Eight years ago, I got fed up with reading articles about people all around the country and abroad fly fishing with mouse patterns and landing truly giant trout. It seemed every medium I read or watched, there were people showcasing how productive mouse fishing could be. The only problem was, where I lived in North Georgia, as well as the majority of my neighboring states, I heard very little about anyone fishing mouse patterns. You’d find a few patterns here and there in the fly bins at the local fly shops, but in actuality, I think most of those were being fished on farm ponds for bass not for trout. I couldn’t take it any longer, so I decided to go on a mousing binge, strictly fishing mouse patterns on my days off. I really wanted to figure out if mouse patterns would work just as well on my home waters as they did on blue ribbon caliber trout streams.
It didn’t take long to find success. My second trip out I landed a 26 1/2″ wild brown trout on my home tailwater. It was one of the biggest documented fly caught brown trout on the surface that anyone could remember for quite some time. I then moved on to some of my favorite small mountain streams where I’d never heard of anyone tying on and fishing a mouse pattern. Again, my mouse experiment yielded incredible success, and I quickly turned into a mouse fishing enthusiast. I didn’t know if I was having luck because no other anglers were fishing these big mouse patterns, or if it was simply that very few anglers in my area were willing to accept mice were regularly being preyed upon by our local trout. I didn’t know for sure, but in all honesty, I didn’t really care. Success was success, and I was going to milk it before everyone caught on.
Here’s What I learned about Fishing Mouse Patterns that first year.
- You can just about fishing mouse patterns anywhere with success. Do not exclude small trout streams.
- Although you seem to catch bigger trout on average with mouse patterns, I did find smaller trout will aggressively eat them as well.
- Brown trout aren’t alone, rainbow trout, brook trout (char), and steelhead will chomp on mouse patterns too.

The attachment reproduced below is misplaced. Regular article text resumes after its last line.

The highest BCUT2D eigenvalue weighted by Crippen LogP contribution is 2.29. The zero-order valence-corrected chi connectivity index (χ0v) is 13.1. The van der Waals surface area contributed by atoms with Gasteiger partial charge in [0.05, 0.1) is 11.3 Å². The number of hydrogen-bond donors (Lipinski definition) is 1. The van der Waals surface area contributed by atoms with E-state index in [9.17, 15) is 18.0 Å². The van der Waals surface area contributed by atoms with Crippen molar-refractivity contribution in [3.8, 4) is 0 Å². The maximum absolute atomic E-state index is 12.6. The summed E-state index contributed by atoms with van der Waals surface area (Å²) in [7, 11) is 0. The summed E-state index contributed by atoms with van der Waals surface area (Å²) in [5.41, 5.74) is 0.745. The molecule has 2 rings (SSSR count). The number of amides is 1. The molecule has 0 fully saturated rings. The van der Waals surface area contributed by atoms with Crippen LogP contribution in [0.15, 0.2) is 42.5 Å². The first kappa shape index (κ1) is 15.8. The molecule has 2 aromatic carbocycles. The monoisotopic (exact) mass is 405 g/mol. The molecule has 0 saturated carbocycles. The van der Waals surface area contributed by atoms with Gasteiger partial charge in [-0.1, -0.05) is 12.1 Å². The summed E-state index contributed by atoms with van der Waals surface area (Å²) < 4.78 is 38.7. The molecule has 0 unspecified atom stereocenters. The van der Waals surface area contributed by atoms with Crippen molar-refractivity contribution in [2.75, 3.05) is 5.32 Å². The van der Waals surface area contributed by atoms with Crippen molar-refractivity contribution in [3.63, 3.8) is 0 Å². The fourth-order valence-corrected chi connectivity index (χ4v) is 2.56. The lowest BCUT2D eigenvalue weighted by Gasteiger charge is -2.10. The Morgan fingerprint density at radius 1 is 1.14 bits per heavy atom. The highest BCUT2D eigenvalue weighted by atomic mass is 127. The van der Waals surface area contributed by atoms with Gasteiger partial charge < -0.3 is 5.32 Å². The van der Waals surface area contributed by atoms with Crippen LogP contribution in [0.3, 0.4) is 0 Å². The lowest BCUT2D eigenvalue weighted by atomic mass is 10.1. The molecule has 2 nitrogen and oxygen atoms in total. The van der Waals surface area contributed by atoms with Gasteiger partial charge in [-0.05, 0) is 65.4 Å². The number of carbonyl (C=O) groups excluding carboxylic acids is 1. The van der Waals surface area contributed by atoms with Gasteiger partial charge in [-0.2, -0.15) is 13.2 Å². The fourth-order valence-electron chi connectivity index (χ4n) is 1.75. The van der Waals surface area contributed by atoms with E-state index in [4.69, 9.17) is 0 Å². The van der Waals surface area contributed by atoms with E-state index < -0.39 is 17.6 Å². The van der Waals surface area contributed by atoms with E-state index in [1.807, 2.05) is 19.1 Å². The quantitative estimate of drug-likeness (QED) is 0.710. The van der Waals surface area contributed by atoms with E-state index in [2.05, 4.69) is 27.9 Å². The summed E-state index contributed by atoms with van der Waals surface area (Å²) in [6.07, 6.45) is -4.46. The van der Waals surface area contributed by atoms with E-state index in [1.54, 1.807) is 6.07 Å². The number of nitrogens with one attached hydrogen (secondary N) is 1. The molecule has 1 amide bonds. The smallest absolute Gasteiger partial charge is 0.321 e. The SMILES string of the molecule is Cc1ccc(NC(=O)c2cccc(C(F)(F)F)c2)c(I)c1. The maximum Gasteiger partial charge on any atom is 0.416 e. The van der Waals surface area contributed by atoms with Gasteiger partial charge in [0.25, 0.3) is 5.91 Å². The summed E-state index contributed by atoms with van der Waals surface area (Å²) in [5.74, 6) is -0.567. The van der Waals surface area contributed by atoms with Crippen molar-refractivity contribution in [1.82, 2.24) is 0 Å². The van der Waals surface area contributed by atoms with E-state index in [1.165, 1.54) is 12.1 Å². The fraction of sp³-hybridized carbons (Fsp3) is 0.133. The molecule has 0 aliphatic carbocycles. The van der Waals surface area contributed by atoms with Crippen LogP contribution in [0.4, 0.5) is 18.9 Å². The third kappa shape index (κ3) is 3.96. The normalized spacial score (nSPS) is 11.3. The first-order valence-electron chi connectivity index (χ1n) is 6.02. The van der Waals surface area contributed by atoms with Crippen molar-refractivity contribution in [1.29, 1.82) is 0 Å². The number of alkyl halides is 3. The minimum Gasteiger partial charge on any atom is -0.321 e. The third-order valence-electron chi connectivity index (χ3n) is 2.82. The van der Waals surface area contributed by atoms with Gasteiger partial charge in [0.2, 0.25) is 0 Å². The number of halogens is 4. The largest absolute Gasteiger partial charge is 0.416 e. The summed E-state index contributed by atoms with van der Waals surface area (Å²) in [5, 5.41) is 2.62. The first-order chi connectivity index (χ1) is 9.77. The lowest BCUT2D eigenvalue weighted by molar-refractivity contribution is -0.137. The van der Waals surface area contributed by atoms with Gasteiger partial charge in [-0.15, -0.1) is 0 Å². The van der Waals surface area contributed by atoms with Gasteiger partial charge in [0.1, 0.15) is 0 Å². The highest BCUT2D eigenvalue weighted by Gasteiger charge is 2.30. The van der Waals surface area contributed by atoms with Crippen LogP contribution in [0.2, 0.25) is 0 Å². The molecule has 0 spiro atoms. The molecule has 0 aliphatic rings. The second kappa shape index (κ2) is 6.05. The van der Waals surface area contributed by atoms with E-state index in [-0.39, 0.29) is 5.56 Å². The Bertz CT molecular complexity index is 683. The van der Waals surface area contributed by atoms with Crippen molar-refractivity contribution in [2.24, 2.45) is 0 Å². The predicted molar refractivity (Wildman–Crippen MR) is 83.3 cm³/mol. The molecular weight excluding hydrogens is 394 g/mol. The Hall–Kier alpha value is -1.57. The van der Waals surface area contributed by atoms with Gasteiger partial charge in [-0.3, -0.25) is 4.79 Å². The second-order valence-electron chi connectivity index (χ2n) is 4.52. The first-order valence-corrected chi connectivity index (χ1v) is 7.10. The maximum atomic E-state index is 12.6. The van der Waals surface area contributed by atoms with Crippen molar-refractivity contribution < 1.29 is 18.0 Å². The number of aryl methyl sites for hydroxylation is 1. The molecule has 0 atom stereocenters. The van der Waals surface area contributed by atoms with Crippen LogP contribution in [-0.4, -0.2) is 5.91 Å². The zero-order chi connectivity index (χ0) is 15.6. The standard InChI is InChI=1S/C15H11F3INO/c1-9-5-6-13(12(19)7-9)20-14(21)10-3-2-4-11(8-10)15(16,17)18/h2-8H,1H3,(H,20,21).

- I learned there are other ways of fishing mouse patterns other than the traditional down and across skating technique. On smaller streams in particular, I had very good success fishing the mouse patterns casting them upstream and working them back downstream like a bass popper (pop, pop, pop, pause…, pop, pop, pause….WHAM).
- I found that timing the hook-set with mouse patterns was crucial. Often big trout would swirl and knock at the mouse pattern, and then come back to eat it. The best way to get solid hookups was to wait on the hook-set until you felt tension.
- The best mouse patterns were highly buoyant and had a hook on the very rear of the fly.
- A Medium Action fly rod with a 1x-3x 7 1/2-9′ leader was most practical for absorbing strong smash and grabs, abrasive teeth, and limiting leader/tippet twisting. The size of stream, and how leader shy the fish are you should dictate what rig you use.
- Although low light situations (dawn & dusk) were best for fishing mouse patterns, I also had success during the middle of the day. This means you can have success fishing mouse patterns any time of the day.
- The deep and moderate to slow moving water was where I hooked up with the biggest trout on my home waters. Really turbulent water seemed to mask the silhouette of the mouse and its effectiveness.
- The colder months of the year seem to be less productive for mouse fishing. I only assume it’s because many of the mice have to stay sheltered underground to stay protected from the cold weather. Because of this, I know focus fishing mouse patterns from the Spring through Fall.
- Tying the mouse pattern on with a loop knot provided the best action.
- Cover lots of water. If you do not get looks or chases usually within a few casts, the fish aren’t interested.
For more information about mouse patterns and fishing them, check out these links below.
Keep it Reel,Kent Klewein Gink & Gasoline www.ginkandgasoline.com firstname.lastname@example.org Sign Up For Our Weekly Newsletter!